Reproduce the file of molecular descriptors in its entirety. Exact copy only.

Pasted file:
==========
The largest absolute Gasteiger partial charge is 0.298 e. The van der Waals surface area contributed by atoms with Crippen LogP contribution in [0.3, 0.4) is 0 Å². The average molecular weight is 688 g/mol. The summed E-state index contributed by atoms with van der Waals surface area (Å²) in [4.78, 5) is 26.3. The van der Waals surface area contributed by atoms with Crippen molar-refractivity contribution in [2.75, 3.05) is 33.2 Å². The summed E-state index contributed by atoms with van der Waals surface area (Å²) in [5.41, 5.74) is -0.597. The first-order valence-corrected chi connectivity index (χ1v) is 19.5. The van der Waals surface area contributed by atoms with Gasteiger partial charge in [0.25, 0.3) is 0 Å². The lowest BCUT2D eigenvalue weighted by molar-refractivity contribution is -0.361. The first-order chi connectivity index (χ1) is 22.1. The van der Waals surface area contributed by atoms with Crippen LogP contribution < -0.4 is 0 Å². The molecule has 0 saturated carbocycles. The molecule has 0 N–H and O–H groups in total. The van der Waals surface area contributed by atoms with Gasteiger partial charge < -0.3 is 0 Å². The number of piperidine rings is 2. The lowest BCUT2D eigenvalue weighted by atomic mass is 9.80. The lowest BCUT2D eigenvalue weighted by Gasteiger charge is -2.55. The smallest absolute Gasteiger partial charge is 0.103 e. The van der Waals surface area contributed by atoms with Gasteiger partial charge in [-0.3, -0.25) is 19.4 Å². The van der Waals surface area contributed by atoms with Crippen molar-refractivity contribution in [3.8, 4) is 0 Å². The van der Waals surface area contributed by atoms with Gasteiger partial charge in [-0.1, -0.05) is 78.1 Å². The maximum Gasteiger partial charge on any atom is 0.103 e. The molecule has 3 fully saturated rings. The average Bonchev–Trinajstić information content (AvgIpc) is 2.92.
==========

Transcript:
The largest absolute Gasteiger partial charge is 0.298 e. The van der Waals surface area contributed by atoms with Crippen LogP contribution in [0.3, 0.4) is 0 Å². The average molecular weight is 688 g/mol. The summed E-state index contributed by atoms with van der Waals surface area (Å²) in [4.78, 5) is 26.3. The van der Waals surface area contributed by atoms with Crippen molar-refractivity contribution in [2.75, 3.05) is 33.2 Å². The summed E-state index contributed by atoms with van der Waals surface area (Å²) in [5.41, 5.74) is -0.597. The first-order valence-corrected chi connectivity index (χ1v) is 19.5. The van der Waals surface area contributed by atoms with Gasteiger partial charge in [0.25, 0.3) is 0 Å². The lowest BCUT2D eigenvalue weighted by molar-refractivity contribution is -0.361. The first-order chi connectivity index (χ1) is 22.1. The van der Waals surface area contributed by atoms with Crippen LogP contribution < -0.4 is 0 Å². The molecule has 0 saturated carbocycles. The molecule has 0 N–H and O–H groups in total. The van der Waals surface area contributed by atoms with Gasteiger partial charge < -0.3 is 0 Å². The number of piperidine rings is 2. The lowest BCUT2D eigenvalue weighted by atomic mass is 9.80. The lowest BCUT2D eigenvalue weighted by Gasteiger charge is -2.55. The smallest absolute Gasteiger partial charge is 0.103 e. The van der Waals surface area contributed by atoms with Gasteiger partial charge in [-0.3, -0.25) is 19.4 Å². The van der Waals surface area contributed by atoms with Crippen molar-refractivity contribution in [3.8, 4) is 0 Å². The van der Waals surface area contributed by atoms with Gasteiger partial charge in [-0.1, -0.05) is 78.1 Å². The maximum Gasteiger partial charge on any atom is 0.103 e. The molecule has 3 fully saturated rings. The average Bonchev–Trinajstić information content (AvgIpc) is 2.92.